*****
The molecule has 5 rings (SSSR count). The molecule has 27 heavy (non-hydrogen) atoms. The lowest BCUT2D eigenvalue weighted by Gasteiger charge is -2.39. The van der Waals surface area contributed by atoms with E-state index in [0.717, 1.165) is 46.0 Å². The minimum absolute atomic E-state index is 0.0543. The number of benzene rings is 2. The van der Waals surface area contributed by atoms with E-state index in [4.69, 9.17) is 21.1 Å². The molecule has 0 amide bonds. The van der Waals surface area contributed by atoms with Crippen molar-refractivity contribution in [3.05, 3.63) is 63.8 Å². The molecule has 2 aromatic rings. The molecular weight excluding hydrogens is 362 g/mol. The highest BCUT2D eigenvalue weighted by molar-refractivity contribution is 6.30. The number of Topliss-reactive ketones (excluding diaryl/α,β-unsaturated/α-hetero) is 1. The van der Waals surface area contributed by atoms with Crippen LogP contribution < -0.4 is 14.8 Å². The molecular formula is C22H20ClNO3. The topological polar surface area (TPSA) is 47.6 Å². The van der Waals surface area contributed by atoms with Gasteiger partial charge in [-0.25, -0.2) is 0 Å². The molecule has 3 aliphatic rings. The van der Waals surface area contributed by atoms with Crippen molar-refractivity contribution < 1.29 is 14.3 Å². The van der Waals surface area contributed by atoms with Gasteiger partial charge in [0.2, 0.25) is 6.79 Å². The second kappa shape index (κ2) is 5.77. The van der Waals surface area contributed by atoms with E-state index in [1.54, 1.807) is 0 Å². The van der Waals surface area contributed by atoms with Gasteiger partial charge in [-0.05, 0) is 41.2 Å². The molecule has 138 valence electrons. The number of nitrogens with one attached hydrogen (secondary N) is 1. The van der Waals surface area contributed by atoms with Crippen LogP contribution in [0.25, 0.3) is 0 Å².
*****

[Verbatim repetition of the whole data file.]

The molecule has 5 rings (SSSR count). The molecule has 27 heavy (non-hydrogen) atoms. The lowest BCUT2D eigenvalue weighted by Gasteiger charge is -2.39. The van der Waals surface area contributed by atoms with E-state index in [0.717, 1.165) is 46.0 Å². The minimum absolute atomic E-state index is 0.0543. The number of benzene rings is 2. The van der Waals surface area contributed by atoms with E-state index in [4.69, 9.17) is 21.1 Å². The molecule has 0 amide bonds. The van der Waals surface area contributed by atoms with Crippen molar-refractivity contribution in [3.05, 3.63) is 63.8 Å². The molecule has 2 aromatic rings. The molecular weight excluding hydrogens is 362 g/mol. The highest BCUT2D eigenvalue weighted by molar-refractivity contribution is 6.30. The number of Topliss-reactive ketones (excluding diaryl/α,β-unsaturated/α-hetero) is 1. The van der Waals surface area contributed by atoms with Crippen LogP contribution < -0.4 is 14.8 Å². The molecular formula is C22H20ClNO3. The topological polar surface area (TPSA) is 47.6 Å². The van der Waals surface area contributed by atoms with Gasteiger partial charge in [-0.25, -0.2) is 0 Å². The molecule has 3 aliphatic rings. The van der Waals surface area contributed by atoms with Crippen molar-refractivity contribution < 1.29 is 14.3 Å². The van der Waals surface area contributed by atoms with Gasteiger partial charge in [0.2, 0.25) is 6.79 Å². The second kappa shape index (κ2) is 5.77. The van der Waals surface area contributed by atoms with E-state index in [1.54, 1.807) is 0 Å². The van der Waals surface area contributed by atoms with Gasteiger partial charge in [-0.05, 0) is 41.2 Å². The molecule has 138 valence electrons. The number of nitrogens with one attached hydrogen (secondary N) is 1. The van der Waals surface area contributed by atoms with Crippen LogP contribution in [0.25, 0.3) is 0 Å².